1: Pediatric Oral Health and Pediatric Dentistry

Pediatric Oral Health and Pediatric Dentistry: The Perspectives

Sven Poulsen, Göran Koch, Ivar Espelid, and Dorte Haubek

Children are special

Pediatric dentistry is defined as “the practice, and teaching of and research in comprehensive preventative and therapeutic oral health care of children from birth through adolescence” [1]. The central element in this definition—and that which distinguish it from other clinical fields in dentistry—is children, further qualified as individuals from birth through adolescence.

In this book, we adopt the United Nations (UN) Convention definition of a child as “every human being below the age of 18 years unless, under the law applicable to the child, majority is attained earlier” [2]. That children are different from adults has not always been recognized. Previously, children were depicted as “small adults” (Figure 1.1), but recent research reflect that health services for children need to consider that children are growing and developing individuals who are dependent on an adult caregiver. This requires oral health professionals with special competencies, so‐called child competency (Box 1.1).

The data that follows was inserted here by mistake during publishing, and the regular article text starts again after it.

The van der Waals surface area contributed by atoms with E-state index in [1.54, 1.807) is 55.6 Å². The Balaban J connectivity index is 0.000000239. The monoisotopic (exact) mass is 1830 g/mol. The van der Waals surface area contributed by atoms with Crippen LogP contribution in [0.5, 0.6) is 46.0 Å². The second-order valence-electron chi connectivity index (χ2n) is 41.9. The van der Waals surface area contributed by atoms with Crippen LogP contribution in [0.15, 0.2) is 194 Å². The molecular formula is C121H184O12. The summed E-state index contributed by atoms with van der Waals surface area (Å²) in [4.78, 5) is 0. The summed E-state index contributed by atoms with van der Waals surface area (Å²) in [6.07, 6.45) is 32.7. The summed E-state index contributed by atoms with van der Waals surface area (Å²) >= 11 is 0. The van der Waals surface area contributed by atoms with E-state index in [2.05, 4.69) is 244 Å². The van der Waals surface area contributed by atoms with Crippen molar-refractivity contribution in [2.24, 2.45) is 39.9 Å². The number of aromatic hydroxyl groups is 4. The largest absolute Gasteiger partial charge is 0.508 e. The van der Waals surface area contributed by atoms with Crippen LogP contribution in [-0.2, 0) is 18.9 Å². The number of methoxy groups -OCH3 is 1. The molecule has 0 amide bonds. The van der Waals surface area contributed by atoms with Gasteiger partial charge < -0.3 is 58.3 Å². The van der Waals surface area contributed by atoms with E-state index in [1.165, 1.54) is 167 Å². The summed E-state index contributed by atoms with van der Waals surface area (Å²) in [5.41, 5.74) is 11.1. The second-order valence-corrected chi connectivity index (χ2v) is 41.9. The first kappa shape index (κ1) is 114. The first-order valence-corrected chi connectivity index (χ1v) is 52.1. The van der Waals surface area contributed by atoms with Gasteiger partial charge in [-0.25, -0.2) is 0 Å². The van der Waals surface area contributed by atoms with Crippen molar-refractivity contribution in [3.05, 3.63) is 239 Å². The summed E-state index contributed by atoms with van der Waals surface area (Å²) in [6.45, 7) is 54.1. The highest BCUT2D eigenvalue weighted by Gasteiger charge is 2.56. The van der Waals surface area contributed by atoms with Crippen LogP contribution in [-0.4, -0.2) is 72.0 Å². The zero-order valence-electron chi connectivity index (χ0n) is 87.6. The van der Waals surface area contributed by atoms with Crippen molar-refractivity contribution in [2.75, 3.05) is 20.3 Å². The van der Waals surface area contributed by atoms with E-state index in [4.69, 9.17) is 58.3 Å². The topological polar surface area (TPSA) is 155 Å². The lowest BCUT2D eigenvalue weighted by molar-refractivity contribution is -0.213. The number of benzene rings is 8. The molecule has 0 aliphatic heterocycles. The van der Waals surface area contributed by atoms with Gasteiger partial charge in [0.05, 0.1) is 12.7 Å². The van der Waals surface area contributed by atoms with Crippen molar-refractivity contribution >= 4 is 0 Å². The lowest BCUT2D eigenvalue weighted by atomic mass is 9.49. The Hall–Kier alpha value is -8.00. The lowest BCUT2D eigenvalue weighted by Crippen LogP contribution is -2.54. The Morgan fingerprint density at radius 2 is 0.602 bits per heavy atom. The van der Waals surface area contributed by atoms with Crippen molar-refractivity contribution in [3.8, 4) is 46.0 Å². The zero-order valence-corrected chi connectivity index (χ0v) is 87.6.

Painting from a medieval church depicting the similarity of the facial features of the adults and the children.

Figure 1.1 Until the eighteenth century, children were considered to be small adults (sort of “miniature grown‐ups”) as shown in this painting from a medieval church. Note the similarity of the facial features of the adults and the children.

Source: Epitaph in Norra Sandsjö parish church, Sweden, of Johan Printzensköld and Anna Hård af Segerstad and their five children.

Apr 26, 2017 | Posted by in General Dentistry | Comments Off on 1: Pediatric Oral Health and Pediatric Dentistry
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